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Milwaukee marches for Tyre Nichols, killed by Memphis police

Kobe Brown
Milwaukee protesters marching to Police Headquarters District One

Earlier this month, Tyre Nichols, a 29-year-old Black man in Memphis, Tennessee, died after being severely beaten by five police officers after a traffic stop.

The officers, who are Black, face a number of charges, including second-degree murder, aggravated assault and aggravated kidnapping.

Video of the beating was released by the Memphis Police Department late last week, igniting mostly peaceful marches in cities across the country.

Protesters in Milwaukee gathered downtown Sunday.

About 50 people braved the cold to walk from Red Arrow Park to Milwaukee police headquarters nearby. Chants demanding accountability rang in the air as marchers held high signs that called for police reform.

Alan Chavoya is with the Milwaukee Alliance Against Racist & Political Repression, which helped organize the demonstration. Chavoya says — like Memphis — Milwaukee is overspending on the city's police. He encouraged marchers to continue to organize and fight together for accountability.

"By being out here today, you’re showing you want to keep the name of Tyre Nichols and all the names of those who have been killed by the police, that you wanna keep those names alive. You’re showing that you want to change the world. And damn we really need to change it," said Chavoya.

While speakers encouraged those who turned out to remain optimistic about change, many said they didn’t see much changing in the way police interact with people of color.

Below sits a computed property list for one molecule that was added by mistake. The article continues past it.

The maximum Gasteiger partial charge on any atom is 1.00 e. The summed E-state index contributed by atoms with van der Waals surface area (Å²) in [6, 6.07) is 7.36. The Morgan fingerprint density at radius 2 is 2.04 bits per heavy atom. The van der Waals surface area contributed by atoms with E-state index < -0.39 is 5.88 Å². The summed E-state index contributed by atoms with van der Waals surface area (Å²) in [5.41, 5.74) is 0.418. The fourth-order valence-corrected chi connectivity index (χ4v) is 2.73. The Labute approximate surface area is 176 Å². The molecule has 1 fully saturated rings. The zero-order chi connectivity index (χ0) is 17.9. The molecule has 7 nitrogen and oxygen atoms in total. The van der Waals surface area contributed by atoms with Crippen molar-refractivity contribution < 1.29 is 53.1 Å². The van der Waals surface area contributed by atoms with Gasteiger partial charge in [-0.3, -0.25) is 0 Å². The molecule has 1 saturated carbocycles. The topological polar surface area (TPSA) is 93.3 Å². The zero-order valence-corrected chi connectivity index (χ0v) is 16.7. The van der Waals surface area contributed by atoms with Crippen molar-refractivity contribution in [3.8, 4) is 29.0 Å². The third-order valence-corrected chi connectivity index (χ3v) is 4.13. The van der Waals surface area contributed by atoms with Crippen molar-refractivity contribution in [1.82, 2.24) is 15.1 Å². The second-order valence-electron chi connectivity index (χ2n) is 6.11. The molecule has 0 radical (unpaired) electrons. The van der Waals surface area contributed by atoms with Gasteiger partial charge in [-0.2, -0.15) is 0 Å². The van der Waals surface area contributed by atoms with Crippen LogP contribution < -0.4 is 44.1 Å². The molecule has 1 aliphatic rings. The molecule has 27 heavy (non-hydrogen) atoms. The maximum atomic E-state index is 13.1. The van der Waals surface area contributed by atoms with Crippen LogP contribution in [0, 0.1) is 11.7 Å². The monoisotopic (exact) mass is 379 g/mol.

Hayden Harwood is a member of the socialism and liberation party, who co-organized the protest. Harwood was a marshal for the march. She stood in front of a resources table full of hot chocolate and sign-up sheets for other events.

Harwood stressed the importance of communities of color having the resources to fend for themselves.

"We don't think that the police can be reformed. We believe the police need to be abolished, and ultimately that we need an entirely new system that is not based on capitalist exploitation or white supremacy," says Harwood.

In recent days, several local officials, including Milwaukee Police Chief Jeffrey Norman, have said they're appalled by the beating death of Tyre Nichols.

Milwaukee County Sheriff Denita Ball released a statement over the weekend, calling Nichols' death "horrific and outrageous." She says her department is committed to protecting and serving all the residents, workers, and visitors of Milwaukee County.

Support for the Eric Von Broadcast Fellowship is provided, in part, by the Greater Milwaukee Foundation.

Kobe Brown was WUWM's fifth Eric Von fellow.
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